OT: Long lines in email (was: Re: special bg color)
1i5t5.duncan at cox.net
Thu Dec 24 21:46:50 GMT 2009
Boyd Stephen Smith Jr. posted on Thu, 24 Dec 2009 10:16:14 -0600 as
> In <20091224085352.403b4f3a at o>, spir wrote:
>>Matthew Woehlke dixit:
>>> Also you might want to consider fixing your mailer to wrap long lines
>>> properly (or using a mailer that does).
>>My mail client is correctly set to soft-wrap long lines, instead of
>> hard-wrapping (inserting newlines) them, so that text nicely adapt to
>> reader-chosen width (*).
> Your client is doing it wrong, then. If you client would like to
> soft-wrap lines, it should follow conventions established in RFC 3676
> (format=flowed). Currently your client is sending a mail message with
> lines longer than 80 characters, which is a violation RFC 5322 (Internet
> Message Format).
It's not a violation, as long as the MUST requirement of no more than 998
characters per line (1000 minus the terminating CRLF sequence) is met.
It may not meet the SHOULD of 78 chars, but it DOES meet the MUST of 998
chars. Quoting the relevant section 2.1.1 of the RFC you named:
2.1.1. Line Length Limits
There are two limits that this specification places on the number of
characters in a line. Each line of characters MUST be no more than
998 characters, and SHOULD be no more than 78 characters, excluding
The 998 character limit is due to limitations in many implementations
that send, receive, or store IMF messages which simply cannot handle
more than 998 characters on a line. Receiving implementations would
do well to handle an arbitrarily large number of characters in a line
for robustness sake. However, there are so many implementations that
(in compliance with the transport requirements of [RFC5321]) do not
accept messages containing more than 1000 characters including the CR
and LF per line, it is important for implementations not to create
The more conservative 78 character recommendation is to accommodate
the many implementations of user interfaces that display these
messages which may truncate, or disastrously wrap, the display of
more than 78 characters per line, in spite of the fact that such
implementations are non-conformant to the intent of this
specification (and that of [RFC5321] if they actually cause
information to be lost). Again, even though this limitation is put
on messages, it is incumbent upon implementations that display
messages to handle an arbitrarily large number of characters in a
line (certainly at least up to the 998 character limit) for the sake
In light of that, the best clients will allow a /reader/ to toggle the
line wrap three ways: (1) to window/display width (this could well be a
variable number of characters if a non-fixed-width font is used), (2) to
the fixed width of no more than 78 chars as specified as the SHOULD, and
(3) to the width as the sender sent it, that is, the "raw" width, in case
there's line-wrap specific content (like say programming code) included.
Good (as opposed to best, above, and poor, below) clients will allow
toggling between at least #3 (width as sent) AND ONE of the other two,
either the 78 char standard, OR the width of the display or display
window as appropriate.
Poor clients will hard-code ONE of the above, either forcing horizontal
scrolling, if they don't do any wrapping on still-compliant lines as sent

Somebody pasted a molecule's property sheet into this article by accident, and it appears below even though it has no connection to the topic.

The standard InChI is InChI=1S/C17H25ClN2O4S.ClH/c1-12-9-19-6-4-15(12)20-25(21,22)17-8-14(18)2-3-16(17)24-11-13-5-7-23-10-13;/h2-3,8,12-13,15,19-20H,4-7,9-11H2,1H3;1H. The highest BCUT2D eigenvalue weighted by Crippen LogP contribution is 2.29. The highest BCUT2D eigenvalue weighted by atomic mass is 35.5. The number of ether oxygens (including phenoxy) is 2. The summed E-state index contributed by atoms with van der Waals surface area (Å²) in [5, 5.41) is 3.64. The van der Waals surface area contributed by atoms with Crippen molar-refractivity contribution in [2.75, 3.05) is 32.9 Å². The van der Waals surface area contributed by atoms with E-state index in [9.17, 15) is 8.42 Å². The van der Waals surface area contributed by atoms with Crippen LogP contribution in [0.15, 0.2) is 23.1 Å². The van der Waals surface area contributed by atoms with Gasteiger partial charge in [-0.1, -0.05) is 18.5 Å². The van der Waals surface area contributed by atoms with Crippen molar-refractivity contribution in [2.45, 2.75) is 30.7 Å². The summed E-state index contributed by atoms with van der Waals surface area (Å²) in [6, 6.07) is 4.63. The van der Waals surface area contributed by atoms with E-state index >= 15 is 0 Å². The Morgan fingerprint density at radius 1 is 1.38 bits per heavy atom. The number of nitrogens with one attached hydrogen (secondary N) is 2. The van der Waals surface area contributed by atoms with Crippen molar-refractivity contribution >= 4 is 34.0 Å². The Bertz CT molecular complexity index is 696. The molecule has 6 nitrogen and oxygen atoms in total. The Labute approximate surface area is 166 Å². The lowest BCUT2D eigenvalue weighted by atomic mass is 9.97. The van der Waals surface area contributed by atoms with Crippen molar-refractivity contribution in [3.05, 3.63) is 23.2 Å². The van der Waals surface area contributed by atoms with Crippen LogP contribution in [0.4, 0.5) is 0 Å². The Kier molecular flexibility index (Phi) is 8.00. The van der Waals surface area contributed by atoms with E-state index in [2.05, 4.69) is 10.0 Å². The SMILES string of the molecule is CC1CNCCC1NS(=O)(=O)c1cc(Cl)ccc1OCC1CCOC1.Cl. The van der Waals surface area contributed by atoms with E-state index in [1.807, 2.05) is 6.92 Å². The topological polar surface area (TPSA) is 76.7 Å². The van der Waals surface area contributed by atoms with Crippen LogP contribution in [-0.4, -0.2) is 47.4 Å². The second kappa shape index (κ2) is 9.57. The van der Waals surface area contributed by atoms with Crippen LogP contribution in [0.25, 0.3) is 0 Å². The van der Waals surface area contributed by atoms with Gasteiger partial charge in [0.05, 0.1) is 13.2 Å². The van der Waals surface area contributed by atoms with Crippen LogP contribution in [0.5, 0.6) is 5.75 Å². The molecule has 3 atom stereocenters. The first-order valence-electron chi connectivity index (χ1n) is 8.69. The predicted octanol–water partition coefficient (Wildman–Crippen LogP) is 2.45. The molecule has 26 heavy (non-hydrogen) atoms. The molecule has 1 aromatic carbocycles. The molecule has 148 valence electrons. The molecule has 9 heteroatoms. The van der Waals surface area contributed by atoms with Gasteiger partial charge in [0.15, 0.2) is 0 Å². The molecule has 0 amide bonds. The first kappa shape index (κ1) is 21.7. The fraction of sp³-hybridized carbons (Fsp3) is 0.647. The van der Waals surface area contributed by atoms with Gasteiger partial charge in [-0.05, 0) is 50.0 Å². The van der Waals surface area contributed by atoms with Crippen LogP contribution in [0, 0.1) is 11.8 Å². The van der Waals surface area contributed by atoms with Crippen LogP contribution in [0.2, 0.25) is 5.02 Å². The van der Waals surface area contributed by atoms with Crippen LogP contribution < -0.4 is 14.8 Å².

up to 998 chars, OR screwing up the display of line-wrap specific content
such as programming code. They will still comply with the RFC as long as
they can take upto 998 char lines without losing content, but they are
poor clients in that they *WILL* cause the user fits in ONE of the cases
above, either causing unnecessary horizontal scrolling in the case of up
to 998 char lines, or destroying the meaning of line feeds where that
information is critical to the message content.
Non-conformant clients will actually fail to display content with many
conformant messages, or will send messages longer than 998 chars in raw
format. In the old days, this usually took the form of arbitrarily
chopping off messages at the 78 char boundary, with no option for
horizontal scrolling. Luckily, these clients tend to be few and far
between, as users tend to migrate away from them rather quickly. Now
days, it's possible that non-conforming clients allowing more than 998
chars per raw sent line are more common than the above "choppers".
FWIW, it's been awhile since I checked, but I believe both news and mail
message /headers/ are limited to 80 char lines (78 plus terminating CRLF)
in raw format (there's a wrapping spec), but message /bodies/ only have
the 1000 char line limit (998 plus terminating CRLF) MUST, tho they
SHOULD also follow the 80 char (78 plus terminating CRLF) SHOULD.
However, clients MUST be able to handle 1000 char (998 + CRLF) line
bodies or they are NOT compliant. Similarly, they MUST limit body lines
to 1000 chars (998+CRLF) or they are not compliant, with the 80 char (78
+CRLF) limit a SHOULD, not a MUST.
(FWIW, one of the reasons I use pan as a news client -- I read this list
as news thru gmane.org -- is that it complies not only with the RFCS, but
also with the GNKSA, to 100% including the SHOULDs. As such, it fits in
the "good client" category above, allowing toggling between #2 and 3
above, 78-char and raw-width. I honestly don't know what kmail does, but
I have a reasonably wide display window, and don't get so much mail there
as all the lists are thru pan, so it hasn't bothered me, whatever it
does. I do wish it would show attached images (NOT ones that have to be
fetched!), tho, even in no-html mode, say below the message. That's what
pan does and it works quite well. Of course, knode has issues with this
sort of thing, or did, last I looked at it, the reason I don't use it.)
Duncan - List replies preferred. No HTML msgs.
"Every nonfree program has a lord, a master --
and if you use the program, he is your master." Richard Stallman
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